% Three classes data, each has 50 samples and 4 variables.
x1=[5.1 3.5 1.4 0.2; 4.9 3.0 1.4 0.2; 4.7 3.2 1.3 0.2; 4.6 3.1 1.5 0.2;...
    5.0 3.6 1.4 0.2; 5.4 3.9 1.7 0.4; 4.6 3.4 1.4 0.3; 5.0 3.4 1.5 0.2; ...
    4.4 2.9 1.4 0.2; 4.9 3.1 1.5 0.1; 5.4 3.7 1.5 0.2; 4.8 3.4 1.6 0.2; ...
    4.8 3.0 1.4 0.1; 4.3 3.0 1.1 0.1; 5.8 4.0 1.2 0.2; 5.7 4.4 1.5 0.4; ...
    5.4 3.9 1.3 0.4; 5.1 3.5 1.4 0.3; 5.7 3.8 1.7 0.3; 5.1 3.8 1.5 0.3; ...
    5.4 3.4 1.7 0.2; 5.1 3.7 1.5 0.4; 4.6 3.6 1.0 0.2; 5.1 3.3 1.7 0.5; ...
    4.8 3.4 1.9 0.2; 5.0 3.0 1.6 0.2; 5.0 3.4 1.6 0.4; 5.2 3.5 1.5 0.2; ...
    5.2 3.4 1.4 0.2; 4.7 3.2 1.6 0.2; 4.8 3.1 1.6 0.2; 5.4 3.4 1.5 0.4; ...
    5.2 4.1 1.5 0.1; 5.5 4.2 1.4 0.2; 4.9 3.1 1.5 0.2; 5.0 3.2 1.2 0.2; ...
    5.5 3.5 1.3 0.2; 4.9 3.6 1.4 0.1; 4.4 3.0 1.3 0.2; 5.1 3.4 1.5 0.2; ...
    5.0 3.5 1.3 0.3; 4.5 2.3 1.3 0.3; 4.4 3.2 1.3 0.2; 5.0 3.5 1.6 0.6; ...
    5.1 3.8 1.9 0.4; 4.8 3.0 1.4 0.3; 5.1 3.8 1.6 0.2; 4.6 3.2 1.4 0.2; ...
    5.3 3.7 1.5 0.2; 5.0 3.3 1.4 0.2];
x2=[7.0 3.2 4.7 1.4; 6.4 3.2 4.5 1.5; 6.9 3.1 4.9 1.5; 5.5 2.3 4.0 1.3; ...
    6.5 2.8 4.6 1.5; 5.7 2.8 4.5 1.3; 6.3 3.3 4.7 1.6; 4.9 2.4 3.3 1.0; ...
    6.6 2.9 4.6 1.3; 5.2 2.7 3.9 1.4; 5.0 2.0 3.5 1.0; 5.9 3.0 4.2 1.5; ...
    6.0 2.2 4.0 1.0; 6.1 2.9 4.7 1.4; 5.6 2.9 3.9 1.3; 6.7 3.1 4.4 1.4; ...
    5.6 3.0 4.5 1.5; 5.8 2.7 4.1 1.0; 6.2 2.2 4.5 1.5; 5.6 2.5 3.9 1.1; ...
    5.9 3.2 4.8 1.8; 6.1 2.8 4.0 1.3; 6.3 2.5 4.9 1.5; 6.1 2.8 4.7 1.2; ...
    6.4 2.9 4.3 1.3; 6.6 3.0 4.4 1.4; 6.8 2.8 4.8 1.4; 6.7 3.0 5.0 1.7; ...
    6.0 2.9 4.5 1.5; 5.7 2.6 3.5 1.0; 5.5 2.4 3.8 1.1; 5.5 2.4 3.7 1.0; ...
    5.8 2.7 3.9 1.2; 6.0 2.7 5.1 1.6; 5.4 3.0 4.5 1.5; 6.0 3.4 4.5 1.6; ...
    6.7 3.1 4.7 1.5; 6.3 2.3 4.4 1.3; 5.6 3.0 4.1 1.3; 5.5 2.5 5.0 1.3; ...
    5.5 2.6 4.4 1.2; 6.1 3.0 4.6 1.4; 5.8 2.6 4.0 1.2; 5.0 2.3 3.3 1.0; ...
    5.6 2.7 4.2 1.3; 5.7 3.0 4.2 1.2; 5.7 2.9 4.2 1.3; 6.2 2.9 4.3 1.3; ...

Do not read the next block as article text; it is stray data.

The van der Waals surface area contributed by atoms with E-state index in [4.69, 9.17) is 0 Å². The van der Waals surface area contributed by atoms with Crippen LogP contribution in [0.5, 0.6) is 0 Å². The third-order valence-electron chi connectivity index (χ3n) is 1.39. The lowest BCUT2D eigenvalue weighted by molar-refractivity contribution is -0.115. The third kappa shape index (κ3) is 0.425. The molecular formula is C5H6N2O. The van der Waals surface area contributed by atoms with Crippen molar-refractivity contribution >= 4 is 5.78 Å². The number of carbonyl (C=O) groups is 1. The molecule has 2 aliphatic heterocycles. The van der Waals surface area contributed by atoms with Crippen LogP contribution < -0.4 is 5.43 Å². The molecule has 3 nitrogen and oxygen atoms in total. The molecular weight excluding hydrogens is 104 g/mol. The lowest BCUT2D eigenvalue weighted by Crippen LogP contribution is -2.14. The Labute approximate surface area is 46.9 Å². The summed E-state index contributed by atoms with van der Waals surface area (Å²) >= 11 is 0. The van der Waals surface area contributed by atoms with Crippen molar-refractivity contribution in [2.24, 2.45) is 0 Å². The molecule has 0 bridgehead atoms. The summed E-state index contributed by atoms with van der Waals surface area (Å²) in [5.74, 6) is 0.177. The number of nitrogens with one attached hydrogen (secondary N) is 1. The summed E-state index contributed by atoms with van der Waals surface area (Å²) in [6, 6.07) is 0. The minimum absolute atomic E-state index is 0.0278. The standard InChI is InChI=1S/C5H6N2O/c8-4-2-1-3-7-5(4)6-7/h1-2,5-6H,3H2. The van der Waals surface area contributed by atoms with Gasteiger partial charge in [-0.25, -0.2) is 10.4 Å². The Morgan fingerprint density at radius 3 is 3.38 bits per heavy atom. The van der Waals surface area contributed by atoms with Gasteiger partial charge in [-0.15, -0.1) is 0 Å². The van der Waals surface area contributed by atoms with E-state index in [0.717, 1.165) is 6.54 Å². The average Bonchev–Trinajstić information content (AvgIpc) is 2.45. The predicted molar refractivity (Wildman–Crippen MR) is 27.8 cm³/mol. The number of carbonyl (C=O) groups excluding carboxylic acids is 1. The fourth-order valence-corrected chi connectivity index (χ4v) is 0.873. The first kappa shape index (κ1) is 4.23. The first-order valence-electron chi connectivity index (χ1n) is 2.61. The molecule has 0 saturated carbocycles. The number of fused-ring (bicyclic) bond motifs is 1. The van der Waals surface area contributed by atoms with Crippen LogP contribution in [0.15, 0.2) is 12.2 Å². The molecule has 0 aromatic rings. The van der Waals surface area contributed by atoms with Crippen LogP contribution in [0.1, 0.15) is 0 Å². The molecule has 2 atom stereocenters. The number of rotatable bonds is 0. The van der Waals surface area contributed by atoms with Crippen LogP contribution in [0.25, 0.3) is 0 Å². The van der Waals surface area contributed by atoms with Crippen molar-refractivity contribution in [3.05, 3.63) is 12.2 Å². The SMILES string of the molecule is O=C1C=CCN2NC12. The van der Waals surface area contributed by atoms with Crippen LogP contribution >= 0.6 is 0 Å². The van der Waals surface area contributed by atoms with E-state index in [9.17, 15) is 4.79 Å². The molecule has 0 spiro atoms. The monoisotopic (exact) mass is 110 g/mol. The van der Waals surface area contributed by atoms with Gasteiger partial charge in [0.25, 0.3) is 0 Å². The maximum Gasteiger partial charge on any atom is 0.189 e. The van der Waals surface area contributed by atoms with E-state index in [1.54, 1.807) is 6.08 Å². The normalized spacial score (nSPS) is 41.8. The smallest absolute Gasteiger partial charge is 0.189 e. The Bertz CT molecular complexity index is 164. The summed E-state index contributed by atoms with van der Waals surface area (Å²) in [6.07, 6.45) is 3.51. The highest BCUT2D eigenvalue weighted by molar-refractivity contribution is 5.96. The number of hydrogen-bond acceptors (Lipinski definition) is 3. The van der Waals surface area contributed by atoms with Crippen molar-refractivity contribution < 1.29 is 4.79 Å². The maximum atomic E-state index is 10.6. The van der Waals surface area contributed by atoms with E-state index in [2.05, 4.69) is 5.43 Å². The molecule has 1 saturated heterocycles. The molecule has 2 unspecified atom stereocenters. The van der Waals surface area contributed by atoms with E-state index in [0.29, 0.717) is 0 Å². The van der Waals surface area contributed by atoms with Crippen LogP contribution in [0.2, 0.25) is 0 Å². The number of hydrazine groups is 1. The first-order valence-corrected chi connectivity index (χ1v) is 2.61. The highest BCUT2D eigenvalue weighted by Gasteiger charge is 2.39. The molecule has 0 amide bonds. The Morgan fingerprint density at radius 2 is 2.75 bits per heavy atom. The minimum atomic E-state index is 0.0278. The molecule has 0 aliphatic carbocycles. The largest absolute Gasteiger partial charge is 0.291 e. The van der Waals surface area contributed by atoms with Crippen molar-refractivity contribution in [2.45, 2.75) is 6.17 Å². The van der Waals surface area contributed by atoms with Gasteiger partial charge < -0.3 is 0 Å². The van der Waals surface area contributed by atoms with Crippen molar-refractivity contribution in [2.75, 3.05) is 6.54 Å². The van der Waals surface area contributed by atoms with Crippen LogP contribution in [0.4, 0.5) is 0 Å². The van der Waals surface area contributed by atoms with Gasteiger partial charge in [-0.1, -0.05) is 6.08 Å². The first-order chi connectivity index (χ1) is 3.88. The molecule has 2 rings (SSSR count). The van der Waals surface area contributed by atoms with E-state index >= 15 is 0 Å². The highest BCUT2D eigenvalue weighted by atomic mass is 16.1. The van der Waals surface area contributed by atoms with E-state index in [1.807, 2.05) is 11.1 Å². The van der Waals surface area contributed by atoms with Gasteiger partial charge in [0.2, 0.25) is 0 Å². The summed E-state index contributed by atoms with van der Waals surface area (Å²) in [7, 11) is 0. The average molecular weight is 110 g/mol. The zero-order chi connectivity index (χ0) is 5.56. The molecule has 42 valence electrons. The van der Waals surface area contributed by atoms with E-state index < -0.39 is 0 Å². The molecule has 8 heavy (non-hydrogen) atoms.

5.1 2.5 3.0 1.1; 5.7 2.8 4.1 1.3];
x3=[6.3 3.3 6.0 2.5; 5.8 2.7 5.1 1.9; 7.1 3.0 5.9 2.1; 6.3 2.9 5.6 1.8; ...
    6.5 3.0 5.8 2.2; 7.6 3.0 6.6 2.1; 4.9 2.5 4.5 1.7; 7.3 2.9 6.3 1.8; ...
    6.7 2.5 5.8 1.8; 7.2 3.6 6.1 2.5; 6.5 3.2 5.1 2.0; 6.4 2.7 5.3 1.9; ...
    6.8 3.0 5.5 2.1; 5.7 2.5 5.0 2.0; 5.8 2.8 5.1 2.4; 6.4 3.2 5.3 2.3; ...
    6.5 3.0 5.5 1.8; 7.7 3.8 6.7 2.2; 7.7 2.6 6.9 2.3; 6.0 2.2 5.0 1.5; ...
    6.9 3.2 5.7 2.3; 5.6 2.8 4.9 2.0; 7.7 2.8 6.7 2.0; 6.3 2.7 4.9 1.8; ...
    6.7 3.3 5.7 2.1; 7.2 3.2 6.0 1.8; 6.2 2.8 4.8 1.8; 6.1 3.0 4.9 1.8; ...
    6.4 2.8 5.6 2.1; 7.2 3.0 5.8 1.6; 7.4 2.8 6.1 1.9; 7.9 3.8 6.4 2.0; ...
    6.4 2.8 5.6 2.2; 6.3 2.8 5.1 1.5; 6.1 2.6 5.6 1.4; 7.7 3.0 6.1 2.3; ...
    6.3 3.4 5.6 2.4; 6.4 3.1 5.5 1.8; 6.0 3.0 4.8 1.8; 6.9 3.1 5.4 2.1; ...
    6.7 3.1 5.6 2.4; 6.9 3.1 5.1 2.3; 5.8 2.7 5.1 1.9; 6.8 3.2 5.9 2.3; ...
    6.7 3.3 5.7 2.5; 6.7 3.0 5.2 2.3; 6.3 2.5 5.0 1.9; 6.5 3.0 5.2 2.0; ...
    6.2 3.4 5.4 2.3; 5.9 3.0 5.1 1.8];
%Split data set into training (1:25) and testing (26:50)
idxTrain = 1:25;
idxTest = 26:50;

% Combine training data with normalization
X = [x1(idxTrain,:);x2(idxTrain,:);x3(idxTrain,:)];
% Define class indicator as Y
Y = kron(eye(3),ones(25,1));
% Normalization
xmean = mean(X);
xstd = std(X);
ymean = mean(Y);
ystd = std(Y);
X = (X - xmean(ones(75,1),:))./xstd(ones(75,1),:);
Y = (Y - ymean(ones(75,1),:))./ystd(ones(75,1),:);
% Tolerance for 90 percent score
tol = (1-0.9) * 25 * 4;
% Perform PLS
[T,P,U,Q,B] = pls(X,Y,tol);
% Results
fprintf('Number of components retained: %i\n',size(B,1))
% Predicted classes
X1 = (x1(idxTest,:) - xmean(ones(25,1),:))./xstd(ones(25,1),:);
X2 = (x2(idxTest,:) - xmean(ones(25,1),:))./xstd(ones(25,1),:);
X3 = (x3(idxTest,:) - xmean(ones(25,1),:))./xstd(ones(25,1),:);
Y1 = X1 * (P*B*Q');
Y2 = X2 * (P*B*Q');
Y3 = X3 * (P*B*Q');
Y1 = Y1 .* ystd(ones(25,1),:) + ymean(ones(25,1),:);
Y2 = Y2 .* ystd(ones(25,1),:) + ymean(ones(25,1),:);
Y3 = Y3 .* ystd(ones(25,1),:) + ymean(ones(25,1),:);
% Class is determined from the cloumn which is most close to 1
[dum,classid1]=min(abs(Y1-1),[],2);
[dum,classid2]=min(abs(Y2-1),[],2);
[dum,classid3]=min(abs(Y3-1),[],2);
bar(1:25,classid1,'b');
hold on
bar(26:50,classid2,'r');
bar(51:75,classid3,'g');
hold off

% The results show that most samples are classified correctly.
Number of components retained: 2